• Systems design, procedure definition, pilot testing and finalization of the delivery mechanism documentation. These costs may be small relative to the mechanism’s total administrative overheads. However, detailed plans for this phase, including realistic timeframes, are essential for a professional and smooth introduction. Faulty preparation planning together with insufficient resources and too little time can be expected to result in adverse public acceptance of and confidence in the scheme. In this particular case, not being the first such scheme implemented in Indonesia,4 close attention needs to be paid to:

    1. control of and accounting for the coupons, bearing in mind that the coupon is highly liquid;

    2. minimizing the risk of coupon counterfeiting;

    3. encashing rules and procedures for the coupons,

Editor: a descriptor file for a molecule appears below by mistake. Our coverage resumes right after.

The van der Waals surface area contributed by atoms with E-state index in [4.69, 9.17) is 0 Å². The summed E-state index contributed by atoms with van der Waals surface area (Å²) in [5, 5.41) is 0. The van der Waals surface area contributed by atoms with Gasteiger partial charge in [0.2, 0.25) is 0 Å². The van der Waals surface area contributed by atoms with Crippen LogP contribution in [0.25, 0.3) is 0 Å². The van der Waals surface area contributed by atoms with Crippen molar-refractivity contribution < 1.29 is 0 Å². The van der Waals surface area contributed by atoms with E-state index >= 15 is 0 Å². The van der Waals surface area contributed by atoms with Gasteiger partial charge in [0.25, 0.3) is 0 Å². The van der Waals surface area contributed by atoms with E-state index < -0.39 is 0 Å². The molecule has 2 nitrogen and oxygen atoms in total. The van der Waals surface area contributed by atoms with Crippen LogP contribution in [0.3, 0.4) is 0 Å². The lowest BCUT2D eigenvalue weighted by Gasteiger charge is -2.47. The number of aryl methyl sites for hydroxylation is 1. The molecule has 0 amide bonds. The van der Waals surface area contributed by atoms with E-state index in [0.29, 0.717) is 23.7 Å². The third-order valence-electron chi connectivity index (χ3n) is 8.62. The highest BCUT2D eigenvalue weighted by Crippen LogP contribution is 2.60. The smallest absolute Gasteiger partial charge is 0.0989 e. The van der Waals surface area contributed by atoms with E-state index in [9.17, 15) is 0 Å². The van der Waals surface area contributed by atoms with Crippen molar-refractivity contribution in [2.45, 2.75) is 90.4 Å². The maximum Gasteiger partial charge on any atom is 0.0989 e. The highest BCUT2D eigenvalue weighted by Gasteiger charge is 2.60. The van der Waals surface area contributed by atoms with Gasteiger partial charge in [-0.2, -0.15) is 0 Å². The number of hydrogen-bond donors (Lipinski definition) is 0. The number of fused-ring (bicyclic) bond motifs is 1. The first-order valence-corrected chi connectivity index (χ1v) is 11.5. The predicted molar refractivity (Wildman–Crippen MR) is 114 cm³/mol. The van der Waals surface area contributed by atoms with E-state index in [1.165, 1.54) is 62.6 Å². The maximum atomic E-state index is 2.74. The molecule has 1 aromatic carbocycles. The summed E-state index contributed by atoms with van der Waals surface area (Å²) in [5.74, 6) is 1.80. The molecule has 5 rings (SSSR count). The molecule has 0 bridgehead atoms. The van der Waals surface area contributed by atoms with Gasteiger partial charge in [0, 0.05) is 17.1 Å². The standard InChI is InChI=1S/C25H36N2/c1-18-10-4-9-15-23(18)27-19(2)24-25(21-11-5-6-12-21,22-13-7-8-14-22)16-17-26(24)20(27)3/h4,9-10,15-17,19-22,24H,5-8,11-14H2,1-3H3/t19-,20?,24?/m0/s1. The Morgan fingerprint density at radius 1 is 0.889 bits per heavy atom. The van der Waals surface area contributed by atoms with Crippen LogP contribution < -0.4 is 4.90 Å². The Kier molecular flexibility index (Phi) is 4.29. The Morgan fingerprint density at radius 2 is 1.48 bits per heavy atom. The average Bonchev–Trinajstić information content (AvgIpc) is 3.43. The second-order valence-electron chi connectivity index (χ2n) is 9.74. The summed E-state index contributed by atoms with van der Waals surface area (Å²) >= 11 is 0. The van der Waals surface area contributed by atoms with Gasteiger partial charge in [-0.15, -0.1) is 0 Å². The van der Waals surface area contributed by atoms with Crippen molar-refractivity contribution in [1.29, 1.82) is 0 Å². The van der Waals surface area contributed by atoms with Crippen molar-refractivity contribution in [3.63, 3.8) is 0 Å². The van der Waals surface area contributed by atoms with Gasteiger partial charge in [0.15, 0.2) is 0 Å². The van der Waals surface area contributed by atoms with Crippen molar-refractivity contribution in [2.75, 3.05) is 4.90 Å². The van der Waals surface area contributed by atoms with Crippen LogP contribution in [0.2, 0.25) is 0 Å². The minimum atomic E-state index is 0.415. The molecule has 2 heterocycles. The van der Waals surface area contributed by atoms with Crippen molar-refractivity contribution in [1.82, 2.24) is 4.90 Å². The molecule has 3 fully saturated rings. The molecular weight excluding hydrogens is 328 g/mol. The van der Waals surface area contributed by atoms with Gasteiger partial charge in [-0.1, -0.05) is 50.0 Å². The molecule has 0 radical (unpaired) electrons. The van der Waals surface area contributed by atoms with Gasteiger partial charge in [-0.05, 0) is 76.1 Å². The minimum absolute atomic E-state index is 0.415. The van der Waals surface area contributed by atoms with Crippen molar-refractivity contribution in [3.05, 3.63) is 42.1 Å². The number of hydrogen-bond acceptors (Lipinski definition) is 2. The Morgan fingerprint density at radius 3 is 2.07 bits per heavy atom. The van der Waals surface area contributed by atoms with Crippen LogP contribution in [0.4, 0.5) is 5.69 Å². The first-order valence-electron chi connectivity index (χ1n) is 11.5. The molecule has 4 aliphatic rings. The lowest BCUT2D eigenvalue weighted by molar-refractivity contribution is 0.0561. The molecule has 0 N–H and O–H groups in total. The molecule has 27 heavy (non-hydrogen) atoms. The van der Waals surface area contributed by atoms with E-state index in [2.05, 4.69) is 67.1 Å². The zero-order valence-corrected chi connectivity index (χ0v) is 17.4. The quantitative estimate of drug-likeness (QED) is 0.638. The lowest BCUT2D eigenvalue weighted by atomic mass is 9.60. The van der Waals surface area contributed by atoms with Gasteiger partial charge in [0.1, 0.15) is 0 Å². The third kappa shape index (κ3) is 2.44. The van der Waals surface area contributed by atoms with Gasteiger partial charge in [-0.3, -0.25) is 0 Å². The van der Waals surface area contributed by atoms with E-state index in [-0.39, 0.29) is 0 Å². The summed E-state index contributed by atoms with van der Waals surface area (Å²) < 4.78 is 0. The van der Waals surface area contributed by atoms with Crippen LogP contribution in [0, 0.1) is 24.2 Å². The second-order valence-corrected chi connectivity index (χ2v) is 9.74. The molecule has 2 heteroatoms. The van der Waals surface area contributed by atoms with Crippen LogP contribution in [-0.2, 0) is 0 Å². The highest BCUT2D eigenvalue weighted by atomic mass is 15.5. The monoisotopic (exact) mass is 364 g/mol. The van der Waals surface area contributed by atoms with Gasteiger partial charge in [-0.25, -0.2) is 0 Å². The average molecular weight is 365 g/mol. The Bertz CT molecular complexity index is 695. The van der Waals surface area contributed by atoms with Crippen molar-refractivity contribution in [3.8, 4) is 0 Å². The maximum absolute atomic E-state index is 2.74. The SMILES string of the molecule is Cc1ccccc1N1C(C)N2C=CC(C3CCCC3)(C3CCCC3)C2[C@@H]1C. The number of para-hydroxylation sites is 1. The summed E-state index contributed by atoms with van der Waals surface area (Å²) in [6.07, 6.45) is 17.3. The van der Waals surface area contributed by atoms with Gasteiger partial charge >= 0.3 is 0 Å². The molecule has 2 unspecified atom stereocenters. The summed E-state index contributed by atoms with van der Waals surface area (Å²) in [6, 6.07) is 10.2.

4. minimizing rent seeking at each stage of the coupon distribution process; and

    5. enhancing capacities of the local governments to administer the program.

  • Marketing and public awareness. It will be important for the government to inform the public at large and certain elements of society in particular (such as NGOs in the social safety net arena and potential beneficiaries) about the new program. Television, newspaper, and radio advertising expenses should be identified prior to the program’s introduction.

  • Recruitment and/or selection of staff for the delivery mechanism and their subsequent training. Recruitment costs can be expected for local administrations, particularly as the central government moves forward with the decentralization program. Local governments will consider the kerosene compensation scheme as a new program for which they will need to recruit more staff Training costs are necessary to familiarize all officers, be they new or existing civil servants, with the rules and procedures for the new program. Inadequate training will simply result in a poor implementation of the program, which in turn will reduce the public’s confidence in the program and undermine the government’s credibility in the design and implementation of social safety net programs.